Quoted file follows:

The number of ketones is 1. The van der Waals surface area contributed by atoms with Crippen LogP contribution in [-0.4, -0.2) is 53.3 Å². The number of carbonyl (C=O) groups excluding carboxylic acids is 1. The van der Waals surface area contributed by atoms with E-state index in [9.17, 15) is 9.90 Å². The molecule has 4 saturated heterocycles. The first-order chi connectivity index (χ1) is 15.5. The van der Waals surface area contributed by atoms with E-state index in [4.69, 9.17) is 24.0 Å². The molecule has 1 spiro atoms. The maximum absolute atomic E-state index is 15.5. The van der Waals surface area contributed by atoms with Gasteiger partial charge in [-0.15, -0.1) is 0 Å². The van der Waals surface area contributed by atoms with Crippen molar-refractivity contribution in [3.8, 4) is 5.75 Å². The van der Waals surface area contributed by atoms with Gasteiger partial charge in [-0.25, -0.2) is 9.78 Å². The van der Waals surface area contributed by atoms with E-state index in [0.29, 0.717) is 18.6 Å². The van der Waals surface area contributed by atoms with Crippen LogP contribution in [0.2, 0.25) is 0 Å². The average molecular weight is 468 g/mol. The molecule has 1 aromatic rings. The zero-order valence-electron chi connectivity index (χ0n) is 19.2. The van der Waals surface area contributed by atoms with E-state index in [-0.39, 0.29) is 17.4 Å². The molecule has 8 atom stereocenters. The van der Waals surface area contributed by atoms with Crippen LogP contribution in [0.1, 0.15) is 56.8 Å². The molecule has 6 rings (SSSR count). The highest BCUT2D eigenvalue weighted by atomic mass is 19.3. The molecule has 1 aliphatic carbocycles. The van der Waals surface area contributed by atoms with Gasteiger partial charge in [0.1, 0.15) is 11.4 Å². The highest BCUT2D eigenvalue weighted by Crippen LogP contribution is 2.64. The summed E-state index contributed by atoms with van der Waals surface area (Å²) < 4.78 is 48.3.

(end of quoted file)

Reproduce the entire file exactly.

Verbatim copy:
The number of ketones is 1. The van der Waals surface area contributed by atoms with Crippen LogP contribution in [-0.4, -0.2) is 53.3 Å². The number of carbonyl (C=O) groups excluding carboxylic acids is 1. The van der Waals surface area contributed by atoms with E-state index in [9.17, 15) is 9.90 Å². The molecule has 4 saturated heterocycles. The first-order chi connectivity index (χ1) is 15.5. The van der Waals surface area contributed by atoms with E-state index in [4.69, 9.17) is 24.0 Å². The molecule has 1 spiro atoms. The maximum absolute atomic E-state index is 15.5. The van der Waals surface area contributed by atoms with Gasteiger partial charge in [-0.15, -0.1) is 0 Å². The van der Waals surface area contributed by atoms with Crippen molar-refractivity contribution in [3.8, 4) is 5.75 Å². The van der Waals surface area contributed by atoms with Gasteiger partial charge in [-0.25, -0.2) is 9.78 Å². The van der Waals surface area contributed by atoms with E-state index in [0.29, 0.717) is 18.6 Å². The van der Waals surface area contributed by atoms with Crippen LogP contribution in [0.2, 0.25) is 0 Å². The average molecular weight is 468 g/mol. The molecule has 1 aromatic rings. The zero-order valence-electron chi connectivity index (χ0n) is 19.2. The van der Waals surface area contributed by atoms with E-state index in [-0.39, 0.29) is 17.4 Å². The molecule has 8 atom stereocenters. The van der Waals surface area contributed by atoms with Crippen LogP contribution in [0.1, 0.15) is 56.8 Å². The molecule has 6 rings (SSSR count). The highest BCUT2D eigenvalue weighted by atomic mass is 19.3. The molecule has 1 aliphatic carbocycles. The van der Waals surface area contributed by atoms with Gasteiger partial charge in [0.1, 0.15) is 11.4 Å². The highest BCUT2D eigenvalue weighted by Crippen LogP contribution is 2.64. The summed E-state index contributed by atoms with van der Waals surface area (Å²) < 4.78 is 48.3.